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Vayakhel: Making a Fuss

Mikhal Weiner

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I’ve been writing this blog for over a year now and, during that time, I’ve always written about my own confusing moments in the joyful mess that is parenthood. This week, though, I’d like to write about another mother, one of my oldest friends and someone I love like a sister.

It’s not that I have nothing to write about. This week was mid-winter break in New York (and elsewhere?) which meant that I was home with our kiddo for a week. My wife, alas, has deadlines that could not be pushed back, so a lot of the vacation ended up being my kid and I touring Brooklyn playgrounds. It’s been a week of hilarity and chaos, as well as frustrations and meltdowns.

But that’s not what I want to write about.

This week’s Torah portion is Vayakhel, a portion of the Bible that is usually paired with its counterpart, Pekudei. There are several traditional pairings of this sort in the Jewish tradition; double portions are typical during regular years and get split up during leap years. The Jewish year 5782, as it happens, is a leap year. You probably know that the Gregorian calendar, being solar, adds a single day to the calendar year once every four years. The Jewish calendar is different—we use a sort of lunar-solar mix that adds a full month every four years.

On regular years, the holiday of Purim falls during the month of Adar. This year it will fall during the month of Adar 2. That will happen in a few weeks.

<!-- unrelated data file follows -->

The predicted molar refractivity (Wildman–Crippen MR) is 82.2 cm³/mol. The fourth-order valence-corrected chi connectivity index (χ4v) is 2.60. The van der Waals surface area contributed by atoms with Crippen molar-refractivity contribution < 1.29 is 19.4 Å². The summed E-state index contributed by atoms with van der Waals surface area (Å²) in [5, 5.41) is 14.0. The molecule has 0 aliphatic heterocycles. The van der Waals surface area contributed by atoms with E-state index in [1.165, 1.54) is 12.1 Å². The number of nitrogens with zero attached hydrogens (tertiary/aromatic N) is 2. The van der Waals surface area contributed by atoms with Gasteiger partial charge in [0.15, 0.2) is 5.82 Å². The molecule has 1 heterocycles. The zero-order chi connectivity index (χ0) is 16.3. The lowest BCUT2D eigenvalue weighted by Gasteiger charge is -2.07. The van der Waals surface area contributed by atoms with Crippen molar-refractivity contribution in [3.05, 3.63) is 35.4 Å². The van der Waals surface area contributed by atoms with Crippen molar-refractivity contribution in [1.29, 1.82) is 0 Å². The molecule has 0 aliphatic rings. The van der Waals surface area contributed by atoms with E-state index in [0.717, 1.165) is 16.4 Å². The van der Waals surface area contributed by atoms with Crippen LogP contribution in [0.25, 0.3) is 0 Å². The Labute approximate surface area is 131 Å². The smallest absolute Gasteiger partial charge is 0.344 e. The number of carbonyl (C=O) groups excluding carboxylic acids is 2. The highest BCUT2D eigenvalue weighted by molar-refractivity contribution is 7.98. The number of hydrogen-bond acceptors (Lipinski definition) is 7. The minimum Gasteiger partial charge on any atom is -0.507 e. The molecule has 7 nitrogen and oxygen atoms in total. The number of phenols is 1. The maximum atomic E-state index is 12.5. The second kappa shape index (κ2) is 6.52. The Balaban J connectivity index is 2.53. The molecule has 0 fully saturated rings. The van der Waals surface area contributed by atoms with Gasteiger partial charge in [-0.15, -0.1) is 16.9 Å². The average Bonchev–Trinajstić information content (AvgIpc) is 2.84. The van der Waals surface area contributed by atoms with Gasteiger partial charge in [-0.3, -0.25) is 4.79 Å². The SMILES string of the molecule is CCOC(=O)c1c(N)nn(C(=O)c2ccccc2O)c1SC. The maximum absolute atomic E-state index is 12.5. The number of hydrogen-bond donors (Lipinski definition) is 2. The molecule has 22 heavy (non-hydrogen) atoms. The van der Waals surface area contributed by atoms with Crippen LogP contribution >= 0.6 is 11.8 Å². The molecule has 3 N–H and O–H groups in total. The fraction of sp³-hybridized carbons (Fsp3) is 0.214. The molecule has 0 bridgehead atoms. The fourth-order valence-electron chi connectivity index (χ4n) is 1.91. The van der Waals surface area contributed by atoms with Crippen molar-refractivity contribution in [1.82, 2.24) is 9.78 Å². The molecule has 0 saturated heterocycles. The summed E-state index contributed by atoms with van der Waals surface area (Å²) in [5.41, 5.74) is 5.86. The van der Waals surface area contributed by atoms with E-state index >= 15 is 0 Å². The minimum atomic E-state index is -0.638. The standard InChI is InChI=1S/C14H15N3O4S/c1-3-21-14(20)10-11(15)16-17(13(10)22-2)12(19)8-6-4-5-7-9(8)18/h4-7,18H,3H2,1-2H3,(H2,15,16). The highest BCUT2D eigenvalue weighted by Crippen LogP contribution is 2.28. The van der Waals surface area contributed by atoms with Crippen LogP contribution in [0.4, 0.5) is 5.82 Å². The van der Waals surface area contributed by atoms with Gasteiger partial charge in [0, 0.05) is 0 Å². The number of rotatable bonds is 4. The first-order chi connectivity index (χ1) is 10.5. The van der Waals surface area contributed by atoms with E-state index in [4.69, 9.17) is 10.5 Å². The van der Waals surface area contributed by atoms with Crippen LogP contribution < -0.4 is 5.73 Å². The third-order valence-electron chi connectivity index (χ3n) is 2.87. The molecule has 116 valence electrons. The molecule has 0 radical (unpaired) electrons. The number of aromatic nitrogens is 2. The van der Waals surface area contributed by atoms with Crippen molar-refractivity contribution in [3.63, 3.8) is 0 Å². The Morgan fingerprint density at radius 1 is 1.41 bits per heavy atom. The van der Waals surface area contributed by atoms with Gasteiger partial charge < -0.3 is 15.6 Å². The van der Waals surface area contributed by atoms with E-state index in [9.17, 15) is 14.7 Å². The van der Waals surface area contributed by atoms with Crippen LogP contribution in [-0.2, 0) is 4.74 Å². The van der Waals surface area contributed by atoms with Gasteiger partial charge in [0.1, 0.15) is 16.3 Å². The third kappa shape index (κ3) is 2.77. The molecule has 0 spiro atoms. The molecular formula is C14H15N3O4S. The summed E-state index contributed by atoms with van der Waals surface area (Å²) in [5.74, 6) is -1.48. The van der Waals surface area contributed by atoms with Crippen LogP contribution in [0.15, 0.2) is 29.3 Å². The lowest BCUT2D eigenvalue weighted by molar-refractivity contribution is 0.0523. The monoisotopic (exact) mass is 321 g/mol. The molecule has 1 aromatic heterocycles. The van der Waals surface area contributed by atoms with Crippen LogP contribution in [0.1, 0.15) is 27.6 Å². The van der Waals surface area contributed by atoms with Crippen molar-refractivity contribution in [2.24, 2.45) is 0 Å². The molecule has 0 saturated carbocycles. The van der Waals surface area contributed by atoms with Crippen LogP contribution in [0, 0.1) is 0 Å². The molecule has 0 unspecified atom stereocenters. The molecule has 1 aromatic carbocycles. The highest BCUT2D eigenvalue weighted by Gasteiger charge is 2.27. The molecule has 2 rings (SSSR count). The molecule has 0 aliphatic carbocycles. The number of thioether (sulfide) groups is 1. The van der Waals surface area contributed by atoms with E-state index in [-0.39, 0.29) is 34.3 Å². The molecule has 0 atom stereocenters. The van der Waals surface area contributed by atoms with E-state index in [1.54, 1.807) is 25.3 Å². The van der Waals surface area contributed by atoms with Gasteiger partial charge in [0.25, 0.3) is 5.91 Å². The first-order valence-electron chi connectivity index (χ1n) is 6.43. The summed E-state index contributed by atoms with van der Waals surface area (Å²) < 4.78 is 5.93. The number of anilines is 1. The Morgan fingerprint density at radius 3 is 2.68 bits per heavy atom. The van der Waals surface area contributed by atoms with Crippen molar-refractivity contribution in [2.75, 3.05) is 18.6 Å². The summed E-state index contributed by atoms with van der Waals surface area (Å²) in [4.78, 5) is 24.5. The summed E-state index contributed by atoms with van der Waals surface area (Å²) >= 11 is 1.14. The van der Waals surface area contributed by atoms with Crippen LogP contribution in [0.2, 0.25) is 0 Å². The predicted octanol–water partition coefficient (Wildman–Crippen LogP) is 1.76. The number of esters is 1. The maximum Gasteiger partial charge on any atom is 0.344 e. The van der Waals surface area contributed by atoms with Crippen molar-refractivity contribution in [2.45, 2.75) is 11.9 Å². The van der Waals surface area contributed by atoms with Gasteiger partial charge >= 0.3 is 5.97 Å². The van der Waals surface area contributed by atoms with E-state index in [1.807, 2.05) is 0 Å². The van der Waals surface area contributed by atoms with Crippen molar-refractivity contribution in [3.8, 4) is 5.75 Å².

This week’s portion is, not surprisingly, a continuation of that past weeks’ instructions on crafting the sacred vestments, the Ark of the Covenant, and all of the items that the Priests will use during their rituals. Last week we learned about a certain gifted person, Bezalel ben Uri ben Hur, who had the divine skills necessary for leading this creative endeavor. In keeping with that theme, this week God calls upon all the Israelites to use their singular skills and gifts in order to contribute to the building of this holy site. In other words, this is a group project.

“…all the women who excelled in that skill spun the goats’ hair,” reads Exodus 35:26, by way of example. A few verses earlier, Exodus 35:22 states that, “Men and women, all whose hearts moved them, all who would make an elevation offering of gold to the Lord.” To me, this reads as an understanding…

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Mikhal Weiner

Writer • Editor • Musician • Mama • Writing words for @bhg @healthmagazine @parentsmagazine @hey_alma @realsimple @thestartup_ @lilithmagazine